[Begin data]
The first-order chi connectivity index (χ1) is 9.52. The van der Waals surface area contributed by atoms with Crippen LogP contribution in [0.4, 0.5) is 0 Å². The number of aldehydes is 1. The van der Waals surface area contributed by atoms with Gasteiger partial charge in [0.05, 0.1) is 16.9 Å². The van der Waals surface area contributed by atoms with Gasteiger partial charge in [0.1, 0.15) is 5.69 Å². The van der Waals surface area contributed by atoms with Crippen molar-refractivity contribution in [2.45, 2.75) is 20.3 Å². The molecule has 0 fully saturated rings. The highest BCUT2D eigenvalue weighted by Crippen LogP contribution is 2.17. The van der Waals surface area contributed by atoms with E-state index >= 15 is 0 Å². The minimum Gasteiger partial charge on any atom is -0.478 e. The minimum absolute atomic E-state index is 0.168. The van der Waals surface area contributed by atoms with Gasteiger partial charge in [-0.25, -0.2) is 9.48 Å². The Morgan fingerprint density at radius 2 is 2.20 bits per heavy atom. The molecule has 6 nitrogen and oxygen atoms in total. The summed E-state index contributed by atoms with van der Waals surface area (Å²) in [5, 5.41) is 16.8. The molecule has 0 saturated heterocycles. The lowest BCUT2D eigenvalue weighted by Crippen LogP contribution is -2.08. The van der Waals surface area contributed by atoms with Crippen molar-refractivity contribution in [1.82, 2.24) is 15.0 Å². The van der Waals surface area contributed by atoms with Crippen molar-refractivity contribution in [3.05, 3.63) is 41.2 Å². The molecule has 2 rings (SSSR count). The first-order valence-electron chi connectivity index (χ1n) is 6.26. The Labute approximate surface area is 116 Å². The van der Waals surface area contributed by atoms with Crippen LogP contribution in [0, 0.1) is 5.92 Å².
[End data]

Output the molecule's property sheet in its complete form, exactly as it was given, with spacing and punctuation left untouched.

The first-order chi connectivity index (χ1) is 9.52. The van der Waals surface area contributed by atoms with Crippen LogP contribution in [0.4, 0.5) is 0 Å². The number of aldehydes is 1. The van der Waals surface area contributed by atoms with Gasteiger partial charge in [0.05, 0.1) is 16.9 Å². The van der Waals surface area contributed by atoms with Gasteiger partial charge in [0.1, 0.15) is 5.69 Å². The van der Waals surface area contributed by atoms with Crippen molar-refractivity contribution in [2.45, 2.75) is 20.3 Å². The molecule has 0 fully saturated rings. The highest BCUT2D eigenvalue weighted by Crippen LogP contribution is 2.17. The van der Waals surface area contributed by atoms with E-state index >= 15 is 0 Å². The minimum Gasteiger partial charge on any atom is -0.478 e. The minimum absolute atomic E-state index is 0.168. The van der Waals surface area contributed by atoms with Gasteiger partial charge in [-0.25, -0.2) is 9.48 Å². The Morgan fingerprint density at radius 2 is 2.20 bits per heavy atom. The molecule has 6 nitrogen and oxygen atoms in total. The summed E-state index contributed by atoms with van der Waals surface area (Å²) in [5, 5.41) is 16.8. The molecule has 0 saturated heterocycles. The lowest BCUT2D eigenvalue weighted by Crippen LogP contribution is -2.08. The van der Waals surface area contributed by atoms with Crippen molar-refractivity contribution in [1.82, 2.24) is 15.0 Å². The van der Waals surface area contributed by atoms with Crippen molar-refractivity contribution in [3.05, 3.63) is 41.2 Å². The molecule has 2 rings (SSSR count). The first-order valence-electron chi connectivity index (χ1n) is 6.26. The Labute approximate surface area is 116 Å². The van der Waals surface area contributed by atoms with Crippen LogP contribution in [0, 0.1) is 5.92 Å².